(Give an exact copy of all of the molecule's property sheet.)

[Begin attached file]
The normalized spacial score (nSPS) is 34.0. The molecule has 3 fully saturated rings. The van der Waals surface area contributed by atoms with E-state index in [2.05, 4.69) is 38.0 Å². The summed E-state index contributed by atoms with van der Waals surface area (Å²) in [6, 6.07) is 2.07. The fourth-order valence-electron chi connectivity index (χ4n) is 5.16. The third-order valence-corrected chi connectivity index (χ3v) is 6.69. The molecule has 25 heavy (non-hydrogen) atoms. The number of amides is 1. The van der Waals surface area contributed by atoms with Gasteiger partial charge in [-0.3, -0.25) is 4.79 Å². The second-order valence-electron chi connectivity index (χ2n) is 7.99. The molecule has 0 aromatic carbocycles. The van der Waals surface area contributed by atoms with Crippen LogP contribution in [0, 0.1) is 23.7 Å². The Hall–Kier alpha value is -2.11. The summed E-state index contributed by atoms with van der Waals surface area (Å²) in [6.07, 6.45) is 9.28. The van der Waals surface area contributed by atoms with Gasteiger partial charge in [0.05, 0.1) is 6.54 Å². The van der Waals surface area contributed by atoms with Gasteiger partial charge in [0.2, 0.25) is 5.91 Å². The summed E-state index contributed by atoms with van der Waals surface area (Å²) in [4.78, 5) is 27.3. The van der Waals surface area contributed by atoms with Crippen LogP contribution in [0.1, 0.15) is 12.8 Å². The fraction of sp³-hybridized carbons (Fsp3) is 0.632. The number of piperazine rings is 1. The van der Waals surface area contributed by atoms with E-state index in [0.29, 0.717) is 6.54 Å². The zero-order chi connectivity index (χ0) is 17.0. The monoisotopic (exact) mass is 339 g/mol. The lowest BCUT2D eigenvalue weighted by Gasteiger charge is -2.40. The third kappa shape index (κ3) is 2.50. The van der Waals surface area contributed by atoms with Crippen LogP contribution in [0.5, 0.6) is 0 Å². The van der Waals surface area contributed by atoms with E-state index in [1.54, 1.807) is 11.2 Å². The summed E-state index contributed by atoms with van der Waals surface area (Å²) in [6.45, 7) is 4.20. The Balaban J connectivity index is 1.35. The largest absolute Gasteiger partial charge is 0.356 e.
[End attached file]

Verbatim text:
The normalized spacial score (nSPS) is 34.0. The molecule has 3 fully saturated rings. The van der Waals surface area contributed by atoms with E-state index in [2.05, 4.69) is 38.0 Å². The summed E-state index contributed by atoms with van der Waals surface area (Å²) in [6, 6.07) is 2.07. The fourth-order valence-electron chi connectivity index (χ4n) is 5.16. The third-order valence-corrected chi connectivity index (χ3v) is 6.69. The molecule has 25 heavy (non-hydrogen) atoms. The number of amides is 1. The van der Waals surface area contributed by atoms with Gasteiger partial charge in [-0.3, -0.25) is 4.79 Å². The second-order valence-electron chi connectivity index (χ2n) is 7.99. The molecule has 0 aromatic carbocycles. The van der Waals surface area contributed by atoms with Crippen LogP contribution in [0, 0.1) is 23.7 Å². The Hall–Kier alpha value is -2.11. The summed E-state index contributed by atoms with van der Waals surface area (Å²) in [6.07, 6.45) is 9.28. The van der Waals surface area contributed by atoms with Gasteiger partial charge in [0.05, 0.1) is 6.54 Å². The van der Waals surface area contributed by atoms with Gasteiger partial charge in [0.2, 0.25) is 5.91 Å². The summed E-state index contributed by atoms with van der Waals surface area (Å²) in [4.78, 5) is 27.3. The van der Waals surface area contributed by atoms with Crippen LogP contribution in [0.1, 0.15) is 12.8 Å². The fraction of sp³-hybridized carbons (Fsp3) is 0.632. The number of piperazine rings is 1. The van der Waals surface area contributed by atoms with E-state index in [0.29, 0.717) is 6.54 Å². The zero-order chi connectivity index (χ0) is 17.0. The monoisotopic (exact) mass is 339 g/mol. The lowest BCUT2D eigenvalue weighted by Gasteiger charge is -2.40. The third kappa shape index (κ3) is 2.50. The van der Waals surface area contributed by atoms with Crippen LogP contribution in [0.5, 0.6) is 0 Å². The van der Waals surface area contributed by atoms with E-state index in [1.54, 1.807) is 11.2 Å². The summed E-state index contributed by atoms with van der Waals surface area (Å²) in [6.45, 7) is 4.20. The Balaban J connectivity index is 1.35. The largest absolute Gasteiger partial charge is 0.356 e.